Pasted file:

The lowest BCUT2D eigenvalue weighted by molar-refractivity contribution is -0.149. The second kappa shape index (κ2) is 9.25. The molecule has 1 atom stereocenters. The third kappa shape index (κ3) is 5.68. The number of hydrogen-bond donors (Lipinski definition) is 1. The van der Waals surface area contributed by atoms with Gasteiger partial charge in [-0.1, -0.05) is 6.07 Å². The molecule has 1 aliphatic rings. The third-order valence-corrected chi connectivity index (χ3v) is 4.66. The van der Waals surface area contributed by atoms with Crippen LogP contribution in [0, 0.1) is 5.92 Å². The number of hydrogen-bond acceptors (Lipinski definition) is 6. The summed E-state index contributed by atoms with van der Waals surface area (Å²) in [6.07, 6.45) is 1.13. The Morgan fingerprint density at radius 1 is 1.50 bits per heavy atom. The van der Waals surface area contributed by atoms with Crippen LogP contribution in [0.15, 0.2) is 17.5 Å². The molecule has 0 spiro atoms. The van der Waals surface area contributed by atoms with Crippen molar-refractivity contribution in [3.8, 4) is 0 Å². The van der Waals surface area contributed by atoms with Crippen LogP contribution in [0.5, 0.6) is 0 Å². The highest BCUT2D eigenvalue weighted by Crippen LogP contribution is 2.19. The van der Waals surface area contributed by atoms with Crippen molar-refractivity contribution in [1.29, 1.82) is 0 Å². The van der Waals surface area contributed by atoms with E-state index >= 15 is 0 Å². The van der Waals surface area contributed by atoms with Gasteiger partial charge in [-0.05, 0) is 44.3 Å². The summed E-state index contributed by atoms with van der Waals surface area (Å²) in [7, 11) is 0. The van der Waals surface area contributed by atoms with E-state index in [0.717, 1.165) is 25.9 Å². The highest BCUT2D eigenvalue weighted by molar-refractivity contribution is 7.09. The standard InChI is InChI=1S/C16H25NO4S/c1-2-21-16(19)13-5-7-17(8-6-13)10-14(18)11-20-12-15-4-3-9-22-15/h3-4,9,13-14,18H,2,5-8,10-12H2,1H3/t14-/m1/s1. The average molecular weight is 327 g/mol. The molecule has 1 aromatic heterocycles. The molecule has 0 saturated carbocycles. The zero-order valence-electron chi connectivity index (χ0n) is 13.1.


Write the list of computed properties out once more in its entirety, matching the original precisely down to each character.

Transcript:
The lowest BCUT2D eigenvalue weighted by molar-refractivity contribution is -0.149. The second kappa shape index (κ2) is 9.25. The molecule has 1 atom stereocenters. The third kappa shape index (κ3) is 5.68. The number of hydrogen-bond donors (Lipinski definition) is 1. The van der Waals surface area contributed by atoms with Gasteiger partial charge in [-0.1, -0.05) is 6.07 Å². The molecule has 1 aliphatic rings. The third-order valence-corrected chi connectivity index (χ3v) is 4.66. The van der Waals surface area contributed by atoms with Crippen LogP contribution in [0, 0.1) is 5.92 Å². The number of hydrogen-bond acceptors (Lipinski definition) is 6. The summed E-state index contributed by atoms with van der Waals surface area (Å²) in [6.07, 6.45) is 1.13. The Morgan fingerprint density at radius 1 is 1.50 bits per heavy atom. The van der Waals surface area contributed by atoms with Crippen LogP contribution in [0.15, 0.2) is 17.5 Å². The molecule has 0 spiro atoms. The van der Waals surface area contributed by atoms with Crippen molar-refractivity contribution in [3.8, 4) is 0 Å². The van der Waals surface area contributed by atoms with Crippen LogP contribution in [0.5, 0.6) is 0 Å². The highest BCUT2D eigenvalue weighted by Crippen LogP contribution is 2.19. The van der Waals surface area contributed by atoms with Crippen molar-refractivity contribution in [1.29, 1.82) is 0 Å². The van der Waals surface area contributed by atoms with E-state index >= 15 is 0 Å². The van der Waals surface area contributed by atoms with Gasteiger partial charge in [-0.05, 0) is 44.3 Å². The summed E-state index contributed by atoms with van der Waals surface area (Å²) in [7, 11) is 0. The van der Waals surface area contributed by atoms with E-state index in [0.717, 1.165) is 25.9 Å². The highest BCUT2D eigenvalue weighted by molar-refractivity contribution is 7.09. The standard InChI is InChI=1S/C16H25NO4S/c1-2-21-16(19)13-5-7-17(8-6-13)10-14(18)11-20-12-15-4-3-9-22-15/h3-4,9,13-14,18H,2,5-8,10-12H2,1H3/t14-/m1/s1. The average molecular weight is 327 g/mol. The molecule has 1 aromatic heterocycles. The molecule has 0 saturated carbocycles. The zero-order valence-electron chi connectivity index (χ0n) is 13.1.